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CREFC Europe respond to Budget changes to SDLT and BEPS and interest deductability PDF Print E-mail
Thursday, 17 March 2016

Peter Cosmetatos, CEO, CREFC Europe, said: "While there are a few positives in this budget – such as certain business rate changes – there is further evidence that the government doesn't fully appreciate the essential role large-scale, strategic property investment plays in our economy. 


The stamp duty announcements in particular will surely end up hitting regeneration and mixed-use place making, so even small businesses will suffer indirectly from higher rates for bigger transactions. If we are serious about re-booting our economy by being a nation of builders, hitting the institutional PRS and commercial investment with extra SDLT makes no sense. The government risks stifling interest in our economy and driving much-needed investment away.”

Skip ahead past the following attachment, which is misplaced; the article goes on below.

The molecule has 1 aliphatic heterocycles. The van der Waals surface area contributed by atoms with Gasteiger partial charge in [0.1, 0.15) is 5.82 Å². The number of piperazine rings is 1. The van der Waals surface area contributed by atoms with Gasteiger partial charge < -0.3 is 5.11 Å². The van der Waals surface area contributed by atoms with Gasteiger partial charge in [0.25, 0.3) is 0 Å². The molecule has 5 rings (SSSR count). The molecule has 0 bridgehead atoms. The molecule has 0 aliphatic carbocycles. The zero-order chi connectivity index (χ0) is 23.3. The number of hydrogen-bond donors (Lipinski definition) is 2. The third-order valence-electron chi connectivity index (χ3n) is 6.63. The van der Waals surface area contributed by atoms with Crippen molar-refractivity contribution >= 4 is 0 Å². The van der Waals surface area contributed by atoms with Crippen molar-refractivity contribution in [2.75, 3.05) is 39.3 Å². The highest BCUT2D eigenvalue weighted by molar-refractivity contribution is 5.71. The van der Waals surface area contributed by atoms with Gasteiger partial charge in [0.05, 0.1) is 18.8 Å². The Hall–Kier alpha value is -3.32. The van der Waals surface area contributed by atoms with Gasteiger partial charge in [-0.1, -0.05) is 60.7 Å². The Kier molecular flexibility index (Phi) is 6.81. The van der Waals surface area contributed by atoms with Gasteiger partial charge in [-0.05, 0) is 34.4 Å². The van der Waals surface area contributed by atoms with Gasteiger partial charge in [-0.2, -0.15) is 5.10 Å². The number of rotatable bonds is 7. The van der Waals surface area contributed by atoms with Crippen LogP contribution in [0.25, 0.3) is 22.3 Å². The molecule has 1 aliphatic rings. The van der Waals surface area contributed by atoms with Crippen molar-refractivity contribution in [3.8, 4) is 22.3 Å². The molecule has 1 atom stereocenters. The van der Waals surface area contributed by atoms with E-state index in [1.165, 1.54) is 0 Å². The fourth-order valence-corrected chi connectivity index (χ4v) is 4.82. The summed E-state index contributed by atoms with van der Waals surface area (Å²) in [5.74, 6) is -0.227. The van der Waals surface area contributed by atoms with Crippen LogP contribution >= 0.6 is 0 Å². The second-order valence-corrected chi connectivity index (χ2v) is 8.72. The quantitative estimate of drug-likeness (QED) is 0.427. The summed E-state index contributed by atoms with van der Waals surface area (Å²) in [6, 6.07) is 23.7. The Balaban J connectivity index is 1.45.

BEPS and interest deductibility
Peter Cosmetatos, CEO, CREFC Europe, said: “By rushing to adopt OECD plans restricting interest deductibility the chancellor risks undermining investment just when we need it most. Capital-intensive businesses like commercial property rely on debt to fund investment.  While we support OECD and G20 efforts to counter international tax avoidance, rushing in such measures could be harmful to investment in UK cities.”

Stamp duty land tax
Peter Cosmetatos, CEO, CREFC Europe, said: “For investors in larger properties, the change to the SDLT rules effectively means that their stamp duty tax bills will go up by almost 25 per cent overnight. The likelihood is that this cost will ultimately be passed on to tenants. Small businesses may find themselves the unintended victims of a tax change that was said to be directed at helping them.”
 

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